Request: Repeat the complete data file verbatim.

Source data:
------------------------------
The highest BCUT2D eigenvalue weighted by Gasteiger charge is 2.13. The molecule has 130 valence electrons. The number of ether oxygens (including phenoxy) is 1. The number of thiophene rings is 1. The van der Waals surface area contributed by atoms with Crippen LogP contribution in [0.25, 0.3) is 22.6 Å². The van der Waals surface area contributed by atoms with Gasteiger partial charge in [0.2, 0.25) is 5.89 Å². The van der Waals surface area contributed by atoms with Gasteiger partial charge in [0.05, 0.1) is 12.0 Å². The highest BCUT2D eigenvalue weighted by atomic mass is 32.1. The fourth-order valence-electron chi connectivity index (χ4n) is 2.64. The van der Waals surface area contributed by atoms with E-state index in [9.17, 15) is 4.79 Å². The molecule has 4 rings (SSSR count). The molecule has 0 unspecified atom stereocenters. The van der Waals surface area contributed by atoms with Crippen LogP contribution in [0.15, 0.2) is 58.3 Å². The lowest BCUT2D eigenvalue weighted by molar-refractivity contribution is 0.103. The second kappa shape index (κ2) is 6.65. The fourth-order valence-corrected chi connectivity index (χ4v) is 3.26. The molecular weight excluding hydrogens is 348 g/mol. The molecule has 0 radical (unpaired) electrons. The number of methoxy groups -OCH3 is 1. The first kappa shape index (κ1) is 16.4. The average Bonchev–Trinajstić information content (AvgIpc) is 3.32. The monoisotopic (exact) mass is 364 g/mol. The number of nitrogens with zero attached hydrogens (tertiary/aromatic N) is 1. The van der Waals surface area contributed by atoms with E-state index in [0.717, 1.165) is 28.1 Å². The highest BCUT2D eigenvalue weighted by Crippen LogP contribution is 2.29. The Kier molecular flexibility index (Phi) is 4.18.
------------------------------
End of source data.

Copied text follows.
The highest BCUT2D eigenvalue weighted by Gasteiger charge is 2.13. The molecule has 130 valence electrons. The number of ether oxygens (including phenoxy) is 1. The number of thiophene rings is 1. The van der Waals surface area contributed by atoms with Crippen LogP contribution in [0.25, 0.3) is 22.6 Å². The van der Waals surface area contributed by atoms with Gasteiger partial charge in [0.2, 0.25) is 5.89 Å². The van der Waals surface area contributed by atoms with Gasteiger partial charge in [0.05, 0.1) is 12.0 Å². The highest BCUT2D eigenvalue weighted by atomic mass is 32.1. The fourth-order valence-electron chi connectivity index (χ4n) is 2.64. The van der Waals surface area contributed by atoms with E-state index in [9.17, 15) is 4.79 Å². The molecule has 4 rings (SSSR count). The molecule has 0 unspecified atom stereocenters. The van der Waals surface area contributed by atoms with Crippen LogP contribution in [0.15, 0.2) is 58.3 Å². The lowest BCUT2D eigenvalue weighted by molar-refractivity contribution is 0.103. The second kappa shape index (κ2) is 6.65. The fourth-order valence-corrected chi connectivity index (χ4v) is 3.26. The molecular weight excluding hydrogens is 348 g/mol. The molecule has 0 radical (unpaired) electrons. The number of methoxy groups -OCH3 is 1. The first kappa shape index (κ1) is 16.4. The average Bonchev–Trinajstić information content (AvgIpc) is 3.32. The monoisotopic (exact) mass is 364 g/mol. The number of nitrogens with zero attached hydrogens (tertiary/aromatic N) is 1. The van der Waals surface area contributed by atoms with E-state index in [0.717, 1.165) is 28.1 Å². The highest BCUT2D eigenvalue weighted by Crippen LogP contribution is 2.29. The Kier molecular flexibility index (Phi) is 4.18.